Murphy’s experience is that Irish walkers, even if they haven’t done anything as long and hard as the Bangor Trail, have “an understanding that the west of Ireland is a boggy place and that the trail is an extraordinary manifestation of that” whereas visitors from Europe “experience something they would never find at home. Europeans are used to walking on bone dry ground, but they all love it.”
Murphy believes that while the Trail isn’t walked that often its popularity is increasing slowly, “in the overall context of more people out walking in Ireland, the numbers will certainly increase but it will never be like the Wicklow Mountains or Kerry in terms of numbers. The Bangor Trail is for serious walkers, it should be the top of the range, a serious undertaking.”
Bryan McCabe, 36, a lecturer in NUI Galway agrees “The Bangor Trail offers a challenging but inspiring trek through the North Mayo wilderness, it’s very scenic with distant views of Achill Island, Slieve Carr looming above and the Atlantic Ocean to the west”. In the summer of 2011 McCabe walked a section of the Bangor Trail en route to Slieve Carr (721 metres), considered Ireland’s remotest mountain. “In my opinion, the isolation and solitude of the landscape surrounding the trail is unique in Ireland” he says.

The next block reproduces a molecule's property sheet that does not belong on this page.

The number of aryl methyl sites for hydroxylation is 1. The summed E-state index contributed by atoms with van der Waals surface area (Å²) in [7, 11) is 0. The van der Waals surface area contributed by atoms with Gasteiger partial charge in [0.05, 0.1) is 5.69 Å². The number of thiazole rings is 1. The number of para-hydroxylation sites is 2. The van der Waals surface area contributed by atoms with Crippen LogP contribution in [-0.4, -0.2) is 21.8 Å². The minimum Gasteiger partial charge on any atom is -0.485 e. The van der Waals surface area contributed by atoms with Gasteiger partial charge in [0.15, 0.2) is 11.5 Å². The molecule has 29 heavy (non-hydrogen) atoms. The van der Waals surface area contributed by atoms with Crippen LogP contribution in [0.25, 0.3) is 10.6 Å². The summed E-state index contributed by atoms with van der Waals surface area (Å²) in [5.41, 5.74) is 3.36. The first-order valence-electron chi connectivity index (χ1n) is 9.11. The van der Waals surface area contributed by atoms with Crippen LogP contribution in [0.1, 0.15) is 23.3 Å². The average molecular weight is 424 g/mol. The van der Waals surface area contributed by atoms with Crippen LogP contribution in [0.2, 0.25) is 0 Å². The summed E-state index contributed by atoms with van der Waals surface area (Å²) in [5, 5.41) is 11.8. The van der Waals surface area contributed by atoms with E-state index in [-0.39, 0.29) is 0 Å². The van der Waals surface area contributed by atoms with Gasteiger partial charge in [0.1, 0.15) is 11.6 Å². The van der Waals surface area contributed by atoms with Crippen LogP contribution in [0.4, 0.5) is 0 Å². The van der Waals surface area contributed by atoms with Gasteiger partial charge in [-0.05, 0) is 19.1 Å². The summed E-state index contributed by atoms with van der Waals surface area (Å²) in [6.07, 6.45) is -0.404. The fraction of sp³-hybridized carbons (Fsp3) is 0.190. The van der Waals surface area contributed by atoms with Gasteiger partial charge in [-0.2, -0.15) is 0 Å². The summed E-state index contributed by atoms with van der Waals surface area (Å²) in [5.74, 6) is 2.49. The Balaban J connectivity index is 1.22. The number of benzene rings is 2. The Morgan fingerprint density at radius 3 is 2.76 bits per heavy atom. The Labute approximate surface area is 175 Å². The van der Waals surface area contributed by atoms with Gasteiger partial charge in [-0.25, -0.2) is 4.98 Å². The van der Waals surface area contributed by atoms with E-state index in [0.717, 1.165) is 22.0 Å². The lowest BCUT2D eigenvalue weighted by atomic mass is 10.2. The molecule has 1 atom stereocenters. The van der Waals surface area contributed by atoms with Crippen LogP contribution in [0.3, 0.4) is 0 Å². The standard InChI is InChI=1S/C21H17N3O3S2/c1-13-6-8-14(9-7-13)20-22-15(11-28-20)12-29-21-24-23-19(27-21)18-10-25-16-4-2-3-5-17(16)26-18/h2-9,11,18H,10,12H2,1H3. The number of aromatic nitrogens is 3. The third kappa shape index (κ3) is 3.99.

We set off on our walk from Bangor Erris on a clear frosty Saturday morning. From the very start the ground was very damp and muddy, you had to watch each step carefully to avoid the worst of the bog.
For the first few miles there are views of Croagh Patrick to the south and the Mullet Peninsula and Blacksod Bay to the west. As you move deeper into the wilderness all signs of civilisation are left behind and you can look down over the meandering Tarsaghaunmore River and across the empty valley to Slieve Carr.
Crossing the river leads to a narrow glen followed by a short steep climb, and from the top of the ridge it was possible to make out the next ten kilometres of the trail as it traverses the remotest part of the walk.
Shortly after passing the ruins of a cottage and a dilapidated wooden shed, we were rewarded with a beautiful sunset. It was obvious at this point that we were going to have to walk the last section in the dark. As the light faded we splashed our way up and over the final ridge leaving the valley of Owenduff behind. After a quick check of the map we put on our head torches and begin the descent down to Letterkeen Wood. Nearly eight hours after setting out we arrived at the hut.
The night started off cold and crisp with a full moon lighting up the valley below, later in the night it clouded over and we all had a good night’s sleep. In the morning just over an hour of mostly downhill walking, found us back at the bothy and at the end of our walk.
The short winter days dictated that, if we were to avoid doing a lot of the walk in darkness, we had to stay overnight en route. This definitely added to the whole experience. There is a very primal satisfaction to be had walking all day, carrying everything you need on your back and sleeping out in the wilds.